At least four people died of electrocution in different neighbourhoods of Karachi on Wednesday, police, rescue services and hospital officials said, as parts of the city received monsoon rains for the third day.
Mohammed Rafiq, 50, was riding a motorcycle when an electric wire fell on him on Habib Rehmatullah Road popularly known as Stadium Road near Kingri House. He died on the spot. The body was shifted to the Jinnah Postgraduate Medical Centre (JPMC) to fulfil legal formalities.
Pakistan Tehreek-i-Insaf (PTI) leader Haleem Adil Shaikh held the K-Electric responsible for Rafiq’s death, announcing that he would get a first information report registered against the power utility. He claimed that the wire fell down after a short circuit.
Shaikh, who visited the spot, observed that KE had not removed the live wire even though two-and-a-half hours had passed.
In a tweet, the KE said it was “aware of an unfortunate incident near Karsaz, Karachi”.
“We are urgently looking into details and investigating. K-Electric’s relevant teams have already been mobilised,” it said, later announcing that the concerned officer had been suspended over the incident.
We are aware of an unfortunate incident near Karsaz, Karachi. We are urgently looking into details and investigating. K-Electric's relevant teams have already been mobilized.
— KE (@KElectricPk) July 8, 2020
Meanwhile, talking to media at the JPMC, PTI lawmaker Khurram Sher Zaman said that Prime Minister Imran Khan had taken notice of the PTI’s protest against the “atrocities” of KE and had called the opposition leader in the Sindh Assembly to Islamabad on Thursday.
The PTI’s Karachi chapter had announced earlier this week that its leaders would stage a symbolic sit-in daily at their protest camp outside the KE head office.
Among the other deaths reported in the city today, an 80-year-old man, identified as Sher Dil, died when he suffered an electric shock inside his home in Hijrat Colony in the limits of Civil Lines police, according to Dr Seemin Jamali, executive director of the JPMC. His son brought his body to the hospital in a rickshaw.
In Federal B Area Block-4 near Karimabad, a labourer, 49-year-old Mirza Rehman died of electrocution while working, an Edhi Foundation spokesperson said.
Meanwhile, 70- year-old Asghar Khan died after suffering an electric shock inside his home located in Sheet No. 12 of Model Colony.
On Tuesday, two teenage friends had died of electrocution in Old Golimar area.
Sindh minister seeks ‘strict action’
Sindh Minister for Energy Imtiaz Sheikh took notice of the electrocution deaths reported since the rains started, contacting the Power Division secretary, National Electric Power Regulatory Authority (Nepra) chairman and KE managing director regarding the issue.
While expressing grief at the loss of lives, Shaikh directed the officials to take “strict action” after determining the persons responsible, according to a statement.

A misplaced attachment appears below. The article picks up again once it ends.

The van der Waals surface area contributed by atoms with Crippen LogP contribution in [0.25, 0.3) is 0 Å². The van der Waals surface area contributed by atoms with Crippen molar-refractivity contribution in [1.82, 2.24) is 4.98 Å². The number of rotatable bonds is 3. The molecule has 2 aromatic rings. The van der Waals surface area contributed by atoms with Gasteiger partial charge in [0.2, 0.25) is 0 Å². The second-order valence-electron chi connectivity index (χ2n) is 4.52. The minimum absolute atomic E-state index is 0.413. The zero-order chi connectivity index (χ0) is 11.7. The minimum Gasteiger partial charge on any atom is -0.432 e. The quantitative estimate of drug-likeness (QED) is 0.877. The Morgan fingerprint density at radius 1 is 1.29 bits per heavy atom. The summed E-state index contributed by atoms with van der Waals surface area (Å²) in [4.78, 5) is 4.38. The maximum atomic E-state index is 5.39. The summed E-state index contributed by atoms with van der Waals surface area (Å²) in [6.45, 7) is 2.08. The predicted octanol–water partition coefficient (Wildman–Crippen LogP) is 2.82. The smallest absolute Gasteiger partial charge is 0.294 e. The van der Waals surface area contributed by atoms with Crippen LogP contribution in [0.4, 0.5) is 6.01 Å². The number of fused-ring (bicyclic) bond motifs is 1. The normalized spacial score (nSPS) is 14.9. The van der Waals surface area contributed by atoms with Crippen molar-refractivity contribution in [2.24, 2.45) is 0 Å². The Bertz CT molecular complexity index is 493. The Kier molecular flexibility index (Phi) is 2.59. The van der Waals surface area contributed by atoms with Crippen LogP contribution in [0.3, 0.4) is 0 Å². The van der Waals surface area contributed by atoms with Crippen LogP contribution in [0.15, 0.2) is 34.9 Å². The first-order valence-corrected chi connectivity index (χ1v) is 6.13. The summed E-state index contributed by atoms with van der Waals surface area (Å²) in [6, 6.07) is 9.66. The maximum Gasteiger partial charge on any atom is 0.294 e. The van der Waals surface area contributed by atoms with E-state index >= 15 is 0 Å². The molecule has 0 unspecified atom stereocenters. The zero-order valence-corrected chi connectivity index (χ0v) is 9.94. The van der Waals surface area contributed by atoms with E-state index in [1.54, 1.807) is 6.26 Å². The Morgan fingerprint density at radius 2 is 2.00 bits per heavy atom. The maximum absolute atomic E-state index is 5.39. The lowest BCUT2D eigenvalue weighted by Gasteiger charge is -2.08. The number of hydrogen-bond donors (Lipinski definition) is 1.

According to the press release, a rain emergency cell has been formed where citizens can report electrocution cases and other accidents between 10am and 5pm on these numbers: 02199207139, 03332498330 (KE), 03333778765 (Hesco), 03332479882 (Sepco).
Unannounced power outages
In recent weeks, citizens living in the metropolis have complained about unannounced power outages that have added to the misery of soaring temperatures and the coronavirus outbreak.
Last month, many residents took to the streets to protest the power outages, blocking main roads and highways to bring the issue to the attention of the relevant authorities.
For its part, KE attributed the power outages to a fuel shortage in the country.
The situation seemed to have worsened after the first monsoon spell hit Karachi on Monday, with residents experiencing hours of power outages.
Trend continues from last year
Nepra had last year formally held KE responsible for 19 deaths from electrocution in Karachi and started legal proceedings against it. According to the investigation committee’s report, KE was held responsible not only for the 19 deaths due to electrocution during rains but also power breakdowns of long durations.
The investigation committee, which was constituted by Nepra in August 2019 under Section 27-A of the Nepra Act, 1997, had submitted its report in September after detailed field visits and examination of power installations where the fatalities had been reported.
“When we conducted a probe last year and found flaws in the system, the KE was asked to fix all those issues. As per a compliance report of the company, they have fixed some 90 per cent of the electricity poles and the rest 10 per cent would be done by July 31. So one can’t guarantee what would happen or not but obviously if any wrong is found again, Nepra would move in line with defined rules,” a spokesperson for the power watchdog had media earlier this month.